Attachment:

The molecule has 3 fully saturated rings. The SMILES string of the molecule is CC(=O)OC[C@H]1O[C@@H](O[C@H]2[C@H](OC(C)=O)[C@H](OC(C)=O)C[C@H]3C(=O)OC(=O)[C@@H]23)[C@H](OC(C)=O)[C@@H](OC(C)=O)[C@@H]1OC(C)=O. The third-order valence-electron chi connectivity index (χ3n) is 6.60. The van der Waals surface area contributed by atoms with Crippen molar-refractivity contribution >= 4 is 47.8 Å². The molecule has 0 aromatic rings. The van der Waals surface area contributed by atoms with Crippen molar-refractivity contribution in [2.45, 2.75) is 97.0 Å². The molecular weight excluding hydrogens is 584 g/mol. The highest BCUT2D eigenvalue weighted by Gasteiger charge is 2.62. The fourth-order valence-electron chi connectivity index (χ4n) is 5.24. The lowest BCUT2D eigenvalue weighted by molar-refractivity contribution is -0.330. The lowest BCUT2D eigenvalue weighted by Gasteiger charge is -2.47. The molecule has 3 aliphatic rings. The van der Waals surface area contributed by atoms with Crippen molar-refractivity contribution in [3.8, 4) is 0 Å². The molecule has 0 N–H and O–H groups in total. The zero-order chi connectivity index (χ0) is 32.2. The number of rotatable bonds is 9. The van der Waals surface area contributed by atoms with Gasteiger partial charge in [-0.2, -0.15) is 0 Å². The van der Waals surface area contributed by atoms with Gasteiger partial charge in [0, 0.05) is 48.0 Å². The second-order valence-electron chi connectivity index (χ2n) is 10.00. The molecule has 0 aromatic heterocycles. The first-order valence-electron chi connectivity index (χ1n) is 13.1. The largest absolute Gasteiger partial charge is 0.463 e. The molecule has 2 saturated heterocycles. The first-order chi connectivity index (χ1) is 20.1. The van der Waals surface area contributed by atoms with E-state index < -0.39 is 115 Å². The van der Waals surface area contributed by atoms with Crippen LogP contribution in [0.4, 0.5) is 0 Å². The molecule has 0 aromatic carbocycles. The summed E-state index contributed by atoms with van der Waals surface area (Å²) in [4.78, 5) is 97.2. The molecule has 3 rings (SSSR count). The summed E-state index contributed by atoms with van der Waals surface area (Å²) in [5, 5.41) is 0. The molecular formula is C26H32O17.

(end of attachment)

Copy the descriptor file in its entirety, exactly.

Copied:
The molecule has 3 fully saturated rings. The SMILES string of the molecule is CC(=O)OC[C@H]1O[C@@H](O[C@H]2[C@H](OC(C)=O)[C@H](OC(C)=O)C[C@H]3C(=O)OC(=O)[C@@H]23)[C@H](OC(C)=O)[C@@H](OC(C)=O)[C@@H]1OC(C)=O. The third-order valence-electron chi connectivity index (χ3n) is 6.60. The van der Waals surface area contributed by atoms with Crippen molar-refractivity contribution >= 4 is 47.8 Å². The molecule has 0 aromatic rings. The van der Waals surface area contributed by atoms with Crippen molar-refractivity contribution in [2.45, 2.75) is 97.0 Å². The molecular weight excluding hydrogens is 584 g/mol. The highest BCUT2D eigenvalue weighted by Gasteiger charge is 2.62. The fourth-order valence-electron chi connectivity index (χ4n) is 5.24. The lowest BCUT2D eigenvalue weighted by molar-refractivity contribution is -0.330. The lowest BCUT2D eigenvalue weighted by Gasteiger charge is -2.47. The molecule has 3 aliphatic rings. The van der Waals surface area contributed by atoms with Crippen molar-refractivity contribution in [3.8, 4) is 0 Å². The molecule has 0 N–H and O–H groups in total. The zero-order chi connectivity index (χ0) is 32.2. The number of rotatable bonds is 9. The van der Waals surface area contributed by atoms with Gasteiger partial charge in [-0.2, -0.15) is 0 Å². The van der Waals surface area contributed by atoms with Gasteiger partial charge in [0, 0.05) is 48.0 Å². The second-order valence-electron chi connectivity index (χ2n) is 10.00. The molecule has 0 aromatic heterocycles. The first-order valence-electron chi connectivity index (χ1n) is 13.1. The largest absolute Gasteiger partial charge is 0.463 e. The molecule has 2 saturated heterocycles. The first-order chi connectivity index (χ1) is 20.1. The van der Waals surface area contributed by atoms with E-state index < -0.39 is 115 Å². The van der Waals surface area contributed by atoms with Crippen LogP contribution in [0.4, 0.5) is 0 Å². The molecule has 0 aromatic carbocycles. The summed E-state index contributed by atoms with van der Waals surface area (Å²) in [4.78, 5) is 97.2. The molecule has 3 rings (SSSR count). The summed E-state index contributed by atoms with van der Waals surface area (Å²) in [5, 5.41) is 0. The molecular formula is C26H32O17.